"When I was a Peds resident on call for Oncology, or the NICU, or on the wards, so often I'd just feel like the human equivalent of a USB cable--just a conduit between the attending's mouth and the computer order system. I'd get in early, and then we'd round for eight hours, during which I'd write down everything that the attending was saying. Then I'd park myself in front of the computer for the next two hours, endlessly checking five million lab results and entering orders into the system. After that, I would rush around and poke my patients with sticks, trying to make sure they were all still alive so that I could park myself in front of the computer for another two hours to write a pile of worthless progress notes that no one would ever read. And inevitably, later in the evening, the attending would find me again and give me a whole list of new orders to enter, or change from the first time I entered them earlier in the morning. With the exception of examining the patients, I hardly felt like what I was doing was medical at all. I mean, accountability aside, anyone could enter orders into the computer. Anyone could copy down lab results. Anyone could sit on the phone for hours waiting for pharmacy to confirm that they received my fax."

My husband is planning on going into surgery partly because he feels this way too, endless paperwork and rounding, and not actually "doing" much. Just wondering everyone's thoughts on this...
Sounds like a crummy service to me. :( Certainly I've seen residents who felt that way and seen attendings treat residents that way, but not as a rule.
 

DarthNeurology

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I read a blog online, and found this post written by a pediatric resident who switched to anesthesiology.

"When I was a Peds resident on call for Oncology, or the NICU, or on the wards, so often I'd just feel like the human equivalent of a USB cable--just a conduit between the attending's mouth and the computer order system. I'd get in early, and then we'd round for eight hours, during which I'd write down everything that the attending was saying. Then I'd park myself in front of the computer for the next two hours, endlessly checking five million lab results and entering orders into the system. After that, I would rush around and poke my patients with sticks, trying to make sure they were all still alive so that I could park myself in front of the computer for another two hours to write a pile of worthless progress notes that no one would ever read. And inevitably, later in the evening, the attending would find me again and give me a whole list of new orders to enter, or change from the first time I entered them earlier in the morning. With the exception of examining the patients, I hardly felt like what I was doing was medical at all. I mean, accountability aside, anyone could enter orders into the computer. Anyone could copy down lab results. Anyone could sit on the phone for hours waiting for pharmacy to confirm that they received my fax."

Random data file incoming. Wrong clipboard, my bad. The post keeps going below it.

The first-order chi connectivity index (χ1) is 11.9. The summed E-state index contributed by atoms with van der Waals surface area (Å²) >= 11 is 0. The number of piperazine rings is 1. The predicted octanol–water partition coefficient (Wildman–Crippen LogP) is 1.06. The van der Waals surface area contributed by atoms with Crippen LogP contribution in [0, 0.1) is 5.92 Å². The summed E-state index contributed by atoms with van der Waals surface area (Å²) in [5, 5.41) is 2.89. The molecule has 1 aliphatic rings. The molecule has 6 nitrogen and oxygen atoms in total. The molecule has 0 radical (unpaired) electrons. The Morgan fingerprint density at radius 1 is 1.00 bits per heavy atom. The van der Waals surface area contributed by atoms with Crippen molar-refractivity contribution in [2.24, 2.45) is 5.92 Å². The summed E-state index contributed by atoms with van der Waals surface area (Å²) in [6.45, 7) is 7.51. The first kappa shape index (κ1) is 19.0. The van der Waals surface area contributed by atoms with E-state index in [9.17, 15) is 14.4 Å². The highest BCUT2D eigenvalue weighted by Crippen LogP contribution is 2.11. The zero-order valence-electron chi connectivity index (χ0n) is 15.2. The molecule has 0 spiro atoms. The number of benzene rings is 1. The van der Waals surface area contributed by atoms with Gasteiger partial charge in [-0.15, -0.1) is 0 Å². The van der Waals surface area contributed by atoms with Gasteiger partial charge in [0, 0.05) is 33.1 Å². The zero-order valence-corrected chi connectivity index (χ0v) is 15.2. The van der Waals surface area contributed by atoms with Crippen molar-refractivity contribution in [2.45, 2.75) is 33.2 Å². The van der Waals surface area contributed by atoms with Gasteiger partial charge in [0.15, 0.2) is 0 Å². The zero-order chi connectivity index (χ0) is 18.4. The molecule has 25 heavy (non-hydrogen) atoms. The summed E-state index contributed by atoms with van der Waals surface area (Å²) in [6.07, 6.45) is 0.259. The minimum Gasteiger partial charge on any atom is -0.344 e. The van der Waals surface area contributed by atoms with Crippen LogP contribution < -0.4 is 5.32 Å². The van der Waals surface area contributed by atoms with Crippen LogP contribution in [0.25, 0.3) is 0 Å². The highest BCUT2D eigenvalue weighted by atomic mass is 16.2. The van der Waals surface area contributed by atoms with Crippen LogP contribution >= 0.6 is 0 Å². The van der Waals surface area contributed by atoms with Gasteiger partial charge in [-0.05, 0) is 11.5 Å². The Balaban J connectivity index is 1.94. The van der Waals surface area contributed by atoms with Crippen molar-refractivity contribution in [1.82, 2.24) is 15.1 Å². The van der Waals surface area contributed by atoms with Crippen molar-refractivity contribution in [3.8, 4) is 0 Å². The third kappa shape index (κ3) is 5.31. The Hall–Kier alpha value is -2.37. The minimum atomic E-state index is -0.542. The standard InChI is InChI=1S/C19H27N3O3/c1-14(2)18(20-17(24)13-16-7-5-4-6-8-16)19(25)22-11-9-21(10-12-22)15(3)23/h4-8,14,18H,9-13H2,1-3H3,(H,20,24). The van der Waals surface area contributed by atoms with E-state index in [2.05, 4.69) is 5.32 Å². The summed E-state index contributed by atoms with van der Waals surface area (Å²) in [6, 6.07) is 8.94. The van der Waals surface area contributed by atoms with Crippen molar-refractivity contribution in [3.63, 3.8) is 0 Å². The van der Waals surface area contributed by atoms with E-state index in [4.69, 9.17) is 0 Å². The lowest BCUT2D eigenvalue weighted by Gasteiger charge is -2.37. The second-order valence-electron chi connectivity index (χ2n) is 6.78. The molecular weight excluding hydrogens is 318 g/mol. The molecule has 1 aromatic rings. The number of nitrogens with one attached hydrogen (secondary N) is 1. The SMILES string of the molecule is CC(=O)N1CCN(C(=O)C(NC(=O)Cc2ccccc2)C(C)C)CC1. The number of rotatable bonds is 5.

My husband is planning on going into surgery partly because he feels this way too, endless paperwork and rounding, and not actually "doing" much. Just wondering everyone's thoughts on this...